Americans’ incredibly busy, on-the-go lives have come at the expense of relationships with those in our communities. We go to work or school in the morning and then return home and lock ourselves inside our houses—all without saying anything to our neighbors. Think for a second how many people on your block you actually speak with on a regular basis. Long gone are the days when—as my father likes to reminisce about his Brooklyn roots—all the young kids get together after school to play sports in the street. One Gambian who has traveled several times to the U.S. told me that such little interaction among neighbors was the most surprising thing he observed.
The highly fast-paced American society has no doubt come with increasing levels of stress, and it’s at least in part due to the emphasis we place on individual work ethic and responsibility. Efforts to resolve stress are centered on the same individualism that contributed to the issue in the first place. We try to live healthier lifestyles, spend time reflecting on our goals, or visit a psychologist. What all this overlooks, then, is the power of social relationships to transform the way we feel about ourselves. Gambians, who live with their extended family and have strong bonds with neighbors, have a support system that seems to keep people smiling all the time, despite their poverty.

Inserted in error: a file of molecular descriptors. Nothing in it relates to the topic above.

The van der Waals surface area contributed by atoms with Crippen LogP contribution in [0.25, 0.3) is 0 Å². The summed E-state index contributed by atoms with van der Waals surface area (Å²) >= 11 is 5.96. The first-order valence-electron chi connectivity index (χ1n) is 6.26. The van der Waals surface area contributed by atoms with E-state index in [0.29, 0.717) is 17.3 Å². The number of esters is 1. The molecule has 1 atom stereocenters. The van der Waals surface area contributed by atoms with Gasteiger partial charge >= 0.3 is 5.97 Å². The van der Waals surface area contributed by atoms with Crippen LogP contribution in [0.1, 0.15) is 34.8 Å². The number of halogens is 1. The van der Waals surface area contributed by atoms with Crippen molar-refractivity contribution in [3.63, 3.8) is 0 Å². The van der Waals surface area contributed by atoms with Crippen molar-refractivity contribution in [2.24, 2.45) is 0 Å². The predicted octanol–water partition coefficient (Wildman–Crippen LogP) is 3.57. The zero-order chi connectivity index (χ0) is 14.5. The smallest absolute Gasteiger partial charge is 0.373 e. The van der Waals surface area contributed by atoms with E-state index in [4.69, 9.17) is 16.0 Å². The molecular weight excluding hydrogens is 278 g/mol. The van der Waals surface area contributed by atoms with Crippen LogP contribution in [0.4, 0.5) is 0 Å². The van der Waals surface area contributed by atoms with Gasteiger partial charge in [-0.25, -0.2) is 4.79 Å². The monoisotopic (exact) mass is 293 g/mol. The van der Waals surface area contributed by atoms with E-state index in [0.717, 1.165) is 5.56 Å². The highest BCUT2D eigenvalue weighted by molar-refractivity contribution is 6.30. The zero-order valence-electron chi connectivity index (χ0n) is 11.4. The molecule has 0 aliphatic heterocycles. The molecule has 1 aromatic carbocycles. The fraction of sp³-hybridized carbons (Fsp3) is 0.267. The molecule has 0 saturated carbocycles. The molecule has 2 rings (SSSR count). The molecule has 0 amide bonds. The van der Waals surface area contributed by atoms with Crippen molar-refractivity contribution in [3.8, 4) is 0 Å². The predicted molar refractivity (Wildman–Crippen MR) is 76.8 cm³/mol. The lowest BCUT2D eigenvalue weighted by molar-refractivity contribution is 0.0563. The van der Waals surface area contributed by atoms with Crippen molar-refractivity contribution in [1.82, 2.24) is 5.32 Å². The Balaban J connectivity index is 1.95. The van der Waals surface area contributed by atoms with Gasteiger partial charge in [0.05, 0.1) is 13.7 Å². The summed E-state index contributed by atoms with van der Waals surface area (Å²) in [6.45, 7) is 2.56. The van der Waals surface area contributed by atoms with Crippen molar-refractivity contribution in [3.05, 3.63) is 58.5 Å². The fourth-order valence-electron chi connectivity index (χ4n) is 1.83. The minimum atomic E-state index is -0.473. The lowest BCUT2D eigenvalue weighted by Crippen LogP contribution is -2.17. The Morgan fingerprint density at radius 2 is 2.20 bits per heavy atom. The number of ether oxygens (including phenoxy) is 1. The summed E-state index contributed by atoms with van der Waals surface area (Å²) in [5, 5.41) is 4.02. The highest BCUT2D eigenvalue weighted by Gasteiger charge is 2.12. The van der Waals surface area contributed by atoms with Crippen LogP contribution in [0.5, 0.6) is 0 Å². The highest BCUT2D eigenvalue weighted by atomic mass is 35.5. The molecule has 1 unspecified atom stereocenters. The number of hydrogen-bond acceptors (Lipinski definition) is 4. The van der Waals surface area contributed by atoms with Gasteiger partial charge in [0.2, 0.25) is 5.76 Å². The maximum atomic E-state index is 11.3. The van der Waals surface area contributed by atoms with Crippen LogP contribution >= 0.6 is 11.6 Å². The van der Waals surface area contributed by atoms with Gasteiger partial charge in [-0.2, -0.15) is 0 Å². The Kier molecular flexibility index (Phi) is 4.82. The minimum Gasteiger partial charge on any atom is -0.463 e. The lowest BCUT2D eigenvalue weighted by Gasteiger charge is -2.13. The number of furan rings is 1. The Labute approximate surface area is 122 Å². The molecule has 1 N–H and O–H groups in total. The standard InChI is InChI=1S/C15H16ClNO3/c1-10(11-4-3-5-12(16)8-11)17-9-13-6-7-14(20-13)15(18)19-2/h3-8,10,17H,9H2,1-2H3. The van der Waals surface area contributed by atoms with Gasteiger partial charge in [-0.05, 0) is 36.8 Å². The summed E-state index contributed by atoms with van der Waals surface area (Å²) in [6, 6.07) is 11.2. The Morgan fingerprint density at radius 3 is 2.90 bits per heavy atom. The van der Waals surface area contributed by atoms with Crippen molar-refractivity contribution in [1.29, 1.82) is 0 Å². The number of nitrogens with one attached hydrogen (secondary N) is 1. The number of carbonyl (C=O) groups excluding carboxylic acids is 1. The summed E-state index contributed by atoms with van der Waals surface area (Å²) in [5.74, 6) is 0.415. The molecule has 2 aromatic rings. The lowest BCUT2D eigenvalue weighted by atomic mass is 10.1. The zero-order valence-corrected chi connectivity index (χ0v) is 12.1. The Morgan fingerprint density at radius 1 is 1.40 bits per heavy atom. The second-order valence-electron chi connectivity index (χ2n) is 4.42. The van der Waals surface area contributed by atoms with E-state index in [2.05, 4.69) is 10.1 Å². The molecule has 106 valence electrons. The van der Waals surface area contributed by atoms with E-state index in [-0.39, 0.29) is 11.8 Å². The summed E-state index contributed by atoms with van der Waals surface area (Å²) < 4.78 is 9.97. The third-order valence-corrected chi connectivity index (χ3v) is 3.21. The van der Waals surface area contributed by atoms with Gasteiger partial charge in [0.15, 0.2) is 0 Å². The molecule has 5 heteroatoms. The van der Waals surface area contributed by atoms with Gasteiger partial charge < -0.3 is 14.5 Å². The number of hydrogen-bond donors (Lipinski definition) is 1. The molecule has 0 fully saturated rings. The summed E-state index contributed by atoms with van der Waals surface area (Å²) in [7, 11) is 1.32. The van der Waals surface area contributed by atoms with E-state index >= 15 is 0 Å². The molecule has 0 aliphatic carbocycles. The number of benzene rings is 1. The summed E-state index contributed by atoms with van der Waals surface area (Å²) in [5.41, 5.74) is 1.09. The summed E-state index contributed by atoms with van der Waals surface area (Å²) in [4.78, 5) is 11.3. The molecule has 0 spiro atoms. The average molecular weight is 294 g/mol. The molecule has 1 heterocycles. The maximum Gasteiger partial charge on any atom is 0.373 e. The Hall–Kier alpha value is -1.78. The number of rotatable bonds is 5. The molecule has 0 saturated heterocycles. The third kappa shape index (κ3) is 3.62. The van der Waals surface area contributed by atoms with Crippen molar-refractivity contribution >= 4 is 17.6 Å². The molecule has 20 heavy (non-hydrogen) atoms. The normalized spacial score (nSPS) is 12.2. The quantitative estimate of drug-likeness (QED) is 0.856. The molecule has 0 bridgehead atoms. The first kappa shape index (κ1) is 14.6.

Family obligations are so strong here that people have given up comfortable lifestyles in the U.S. because they came home to care for their ill parents. One Gambian had lived in the U.S. for 12 years and had raised his kids there, but he returned home with his family because his mother had become sick. My professor turned down a job offer at the prestigious Johns Hopkins School of Advanced International Studies to come to his father’s aid.